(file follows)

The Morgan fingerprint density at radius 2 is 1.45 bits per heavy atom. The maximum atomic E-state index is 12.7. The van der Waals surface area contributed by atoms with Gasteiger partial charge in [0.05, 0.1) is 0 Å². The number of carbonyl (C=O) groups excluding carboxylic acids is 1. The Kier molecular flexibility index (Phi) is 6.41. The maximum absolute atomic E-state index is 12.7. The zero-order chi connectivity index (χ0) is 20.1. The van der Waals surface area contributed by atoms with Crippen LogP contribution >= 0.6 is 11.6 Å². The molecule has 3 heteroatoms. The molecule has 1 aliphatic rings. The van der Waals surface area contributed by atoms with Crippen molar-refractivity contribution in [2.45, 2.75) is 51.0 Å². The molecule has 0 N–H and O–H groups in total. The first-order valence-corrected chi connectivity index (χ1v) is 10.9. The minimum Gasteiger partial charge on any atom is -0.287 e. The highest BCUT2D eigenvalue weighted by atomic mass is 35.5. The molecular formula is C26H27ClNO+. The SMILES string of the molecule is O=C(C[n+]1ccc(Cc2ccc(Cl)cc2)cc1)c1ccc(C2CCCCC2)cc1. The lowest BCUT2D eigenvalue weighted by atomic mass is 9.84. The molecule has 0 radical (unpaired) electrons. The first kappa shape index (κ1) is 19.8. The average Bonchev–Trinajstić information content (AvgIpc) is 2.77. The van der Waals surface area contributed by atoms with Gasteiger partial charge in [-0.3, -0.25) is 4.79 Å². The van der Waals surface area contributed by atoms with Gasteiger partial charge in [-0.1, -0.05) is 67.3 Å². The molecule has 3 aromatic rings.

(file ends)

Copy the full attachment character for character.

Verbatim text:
The Morgan fingerprint density at radius 2 is 1.45 bits per heavy atom. The maximum atomic E-state index is 12.7. The van der Waals surface area contributed by atoms with Gasteiger partial charge in [0.05, 0.1) is 0 Å². The number of carbonyl (C=O) groups excluding carboxylic acids is 1. The Kier molecular flexibility index (Phi) is 6.41. The maximum absolute atomic E-state index is 12.7. The zero-order chi connectivity index (χ0) is 20.1. The van der Waals surface area contributed by atoms with Crippen LogP contribution >= 0.6 is 11.6 Å². The molecule has 3 heteroatoms. The molecule has 1 aliphatic rings. The van der Waals surface area contributed by atoms with Crippen molar-refractivity contribution in [2.45, 2.75) is 51.0 Å². The molecule has 0 N–H and O–H groups in total. The first-order valence-corrected chi connectivity index (χ1v) is 10.9. The minimum Gasteiger partial charge on any atom is -0.287 e. The highest BCUT2D eigenvalue weighted by atomic mass is 35.5. The molecular formula is C26H27ClNO+. The SMILES string of the molecule is O=C(C[n+]1ccc(Cc2ccc(Cl)cc2)cc1)c1ccc(C2CCCCC2)cc1. The lowest BCUT2D eigenvalue weighted by atomic mass is 9.84. The molecule has 0 radical (unpaired) electrons. The first kappa shape index (κ1) is 19.8. The average Bonchev–Trinajstić information content (AvgIpc) is 2.77. The van der Waals surface area contributed by atoms with Gasteiger partial charge in [-0.3, -0.25) is 4.79 Å². The van der Waals surface area contributed by atoms with Gasteiger partial charge in [-0.1, -0.05) is 67.3 Å². The molecule has 3 aromatic rings.